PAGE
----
Opinion pages and airwaves have been bristling with indignation about Newt Gingrich's making hay with a book deal. A man of modest means by congressional standards, the House speaker-elect will receive a reported $4 million for editing an anthology on democracy and penning a work tentatively entitled "To Renew America."

Hubris! huffs the Christian Science Monitor. A crusader for reform caught wallowing in business as usual! opines the New York Times. Unconstrained by proof, House Majority Whip David Bonior implausibly charged an actual quid pro quo, with the publisher's owner, magnate Rupert Murdoch, supposedly promised legislation helpful to his television holdings.Gingrich himself put his finger on these scolds' real reason for fury when he noted that conservative ideas sell. If several publishers (not owned by Murdoch) tried to win the speaker's business away from HarperCollins, it must be because they sensed best-sellers in the making.

It is Gingrich's extraordinary success as mastermind of the Republican victory in November's election that explains his detractors' passion. Far from being business-as-usual, his lucrative potential contract (the details are still in flux) is unprecedented for a member of the House.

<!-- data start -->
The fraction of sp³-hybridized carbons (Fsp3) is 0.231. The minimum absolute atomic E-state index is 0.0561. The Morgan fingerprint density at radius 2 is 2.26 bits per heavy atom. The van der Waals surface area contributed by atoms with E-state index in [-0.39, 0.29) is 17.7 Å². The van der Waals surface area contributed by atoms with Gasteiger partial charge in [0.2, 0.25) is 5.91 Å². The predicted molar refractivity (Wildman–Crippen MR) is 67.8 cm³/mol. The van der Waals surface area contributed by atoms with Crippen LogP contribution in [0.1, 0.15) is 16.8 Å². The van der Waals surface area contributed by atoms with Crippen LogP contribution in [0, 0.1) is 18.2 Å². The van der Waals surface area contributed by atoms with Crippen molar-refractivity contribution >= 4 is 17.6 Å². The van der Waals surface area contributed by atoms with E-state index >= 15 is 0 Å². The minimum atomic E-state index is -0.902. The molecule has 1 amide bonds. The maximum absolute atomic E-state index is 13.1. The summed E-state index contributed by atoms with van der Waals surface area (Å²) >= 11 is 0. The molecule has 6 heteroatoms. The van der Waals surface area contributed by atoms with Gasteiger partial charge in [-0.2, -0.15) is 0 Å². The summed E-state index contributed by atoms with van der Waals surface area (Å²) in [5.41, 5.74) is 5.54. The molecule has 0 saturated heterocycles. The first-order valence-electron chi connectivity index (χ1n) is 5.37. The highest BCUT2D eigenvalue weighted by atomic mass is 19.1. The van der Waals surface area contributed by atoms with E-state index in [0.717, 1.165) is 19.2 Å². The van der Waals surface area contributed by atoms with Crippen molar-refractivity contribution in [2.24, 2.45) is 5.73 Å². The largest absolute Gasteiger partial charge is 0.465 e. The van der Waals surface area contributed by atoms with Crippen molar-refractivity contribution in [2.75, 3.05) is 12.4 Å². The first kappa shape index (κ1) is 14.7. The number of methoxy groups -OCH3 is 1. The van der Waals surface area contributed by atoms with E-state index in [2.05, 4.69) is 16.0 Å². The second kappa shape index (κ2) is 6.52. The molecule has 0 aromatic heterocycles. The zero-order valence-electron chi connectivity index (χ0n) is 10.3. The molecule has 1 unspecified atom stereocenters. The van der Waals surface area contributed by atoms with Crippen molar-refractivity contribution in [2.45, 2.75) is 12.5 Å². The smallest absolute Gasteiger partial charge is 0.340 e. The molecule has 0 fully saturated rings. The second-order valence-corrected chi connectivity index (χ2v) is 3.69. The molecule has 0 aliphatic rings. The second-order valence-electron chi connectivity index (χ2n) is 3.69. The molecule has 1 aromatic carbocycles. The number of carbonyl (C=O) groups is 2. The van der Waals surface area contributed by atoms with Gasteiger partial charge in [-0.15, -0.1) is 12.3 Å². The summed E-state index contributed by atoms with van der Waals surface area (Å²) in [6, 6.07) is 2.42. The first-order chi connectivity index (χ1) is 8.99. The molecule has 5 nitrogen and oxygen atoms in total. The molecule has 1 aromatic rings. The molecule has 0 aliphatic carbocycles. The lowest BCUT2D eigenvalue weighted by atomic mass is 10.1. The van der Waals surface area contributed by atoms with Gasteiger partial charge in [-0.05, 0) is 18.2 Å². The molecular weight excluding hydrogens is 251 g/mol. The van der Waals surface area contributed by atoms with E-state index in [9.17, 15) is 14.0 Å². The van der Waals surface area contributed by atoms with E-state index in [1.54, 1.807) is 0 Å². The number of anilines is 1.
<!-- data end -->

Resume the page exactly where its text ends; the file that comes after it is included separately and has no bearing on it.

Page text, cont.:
In particular, it bears no resemblance to the underhanded po-li-ti-cal/-fi-nancial arrangements that forced the resignations of prominent House liberals Jim Wright and Tony Coehlo in the 1980s. Gingrich's venture is a straightforward marketplace transaction.

As such, to be sure, it entangles Gingrich's intellectual revolt with commerce and offers up to his critics a natural target. The new speaker prides himself on winning the competition of ideas. Conservatives, he says, convey a more honest assessment of the country's problems and a more attractive vision of its future than the incumbents they unseated. For him, it turns out, this vision of the public good will also be a source of private enrichment - and donations to charity, his spokesman says.

This is legal. Indeed, many call it the American way, though it doesn't quite match the ideal of the disinterested citizen-legislator of term-limits legend. One wonders what Gingrich would say if either Clinton tried it while in office.

A piquant cross between seer and huckster, Gingrich leaves liberals openly apoplectic - and his sympathizers wondering when his taste for provocation will land him in real trouble.